Date of Conferral







Barbara Chappell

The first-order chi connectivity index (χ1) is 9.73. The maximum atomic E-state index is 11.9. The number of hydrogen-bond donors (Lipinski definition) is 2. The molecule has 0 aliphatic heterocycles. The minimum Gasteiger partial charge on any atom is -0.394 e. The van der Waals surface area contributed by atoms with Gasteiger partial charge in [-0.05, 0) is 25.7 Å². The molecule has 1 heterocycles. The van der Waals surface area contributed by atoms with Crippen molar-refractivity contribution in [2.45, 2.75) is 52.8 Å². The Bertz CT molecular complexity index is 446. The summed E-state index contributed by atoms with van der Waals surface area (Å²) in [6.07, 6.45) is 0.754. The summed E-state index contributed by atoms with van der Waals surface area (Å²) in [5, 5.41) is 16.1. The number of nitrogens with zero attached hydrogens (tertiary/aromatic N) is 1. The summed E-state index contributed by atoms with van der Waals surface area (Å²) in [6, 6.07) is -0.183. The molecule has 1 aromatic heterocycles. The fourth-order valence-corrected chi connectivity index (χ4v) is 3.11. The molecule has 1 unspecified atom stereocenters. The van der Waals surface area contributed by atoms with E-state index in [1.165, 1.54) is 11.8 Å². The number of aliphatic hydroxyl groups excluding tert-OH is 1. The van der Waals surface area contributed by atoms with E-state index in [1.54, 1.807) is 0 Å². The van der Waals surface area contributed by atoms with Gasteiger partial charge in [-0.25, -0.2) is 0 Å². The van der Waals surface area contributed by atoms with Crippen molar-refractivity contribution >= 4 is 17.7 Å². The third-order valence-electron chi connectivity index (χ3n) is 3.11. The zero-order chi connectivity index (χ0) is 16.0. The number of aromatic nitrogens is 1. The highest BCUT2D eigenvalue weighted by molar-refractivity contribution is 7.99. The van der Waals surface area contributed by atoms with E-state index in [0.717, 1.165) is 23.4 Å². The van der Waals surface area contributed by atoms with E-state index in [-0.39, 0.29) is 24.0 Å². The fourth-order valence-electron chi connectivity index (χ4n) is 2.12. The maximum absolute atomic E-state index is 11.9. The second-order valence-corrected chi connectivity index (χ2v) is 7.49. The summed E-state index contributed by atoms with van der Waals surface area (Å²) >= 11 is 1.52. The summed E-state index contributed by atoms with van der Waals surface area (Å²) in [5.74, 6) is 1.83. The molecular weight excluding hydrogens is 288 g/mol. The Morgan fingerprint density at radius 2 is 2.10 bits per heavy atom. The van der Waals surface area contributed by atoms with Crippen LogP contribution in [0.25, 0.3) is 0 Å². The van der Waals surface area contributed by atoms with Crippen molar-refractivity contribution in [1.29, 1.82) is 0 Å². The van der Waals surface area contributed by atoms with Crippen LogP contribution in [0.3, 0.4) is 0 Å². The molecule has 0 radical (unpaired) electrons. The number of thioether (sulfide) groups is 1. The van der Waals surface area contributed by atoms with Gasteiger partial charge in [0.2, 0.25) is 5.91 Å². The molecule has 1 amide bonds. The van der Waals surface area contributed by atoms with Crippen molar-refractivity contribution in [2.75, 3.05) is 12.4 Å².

Nursing is a stressful occupation, which can often lead to compassion fatigue (CF) and turnover intention (TI). When their basic psychological needs (BPN) of competence, relatedness, and autonomy are not met, registered nurses (RNs) may develop a higher propensity to experience CF and TI. Amid projected nursing shortages, the loss of these health care providers may threaten the quality of patient care. Although there is research on BPN and their relationship with well-being and functioning, research is lacking on the relationship between BPN satisfaction, CF and TI among RNs. Researchers have also not examined whether RNs' BPN satisfaction moderates the relationship between CF and TI. To examine these relationships, a quantitative study based on self-determination theory was conducted. A convenience sample of 99 RNs from a nursing association in southern Arizona completed 3 online instruments: Basic Need Satisfaction at Work Scale, Turnover Intention Scale, and Professional Quality of Life Scale Version 5. Linear, correlational, multiple, and step-wise regression analyses were used for testing the study's four hypotheses. Results showed that the BPN of autonomy and competence were related to CF, and all three BPN were related to TI. Additional analysis showed that CF and TI were only marginally related. Results from multiple regression analysis revealed that only 2 predictors, competence and autonomy, significantly predicted TI. Social change implications include the potential to recognize the significance of meeting RNs' BPN, and a consequent reduction of both CF and TI, thus potentially contributing to improved patient care as well as increased productivity and morale.

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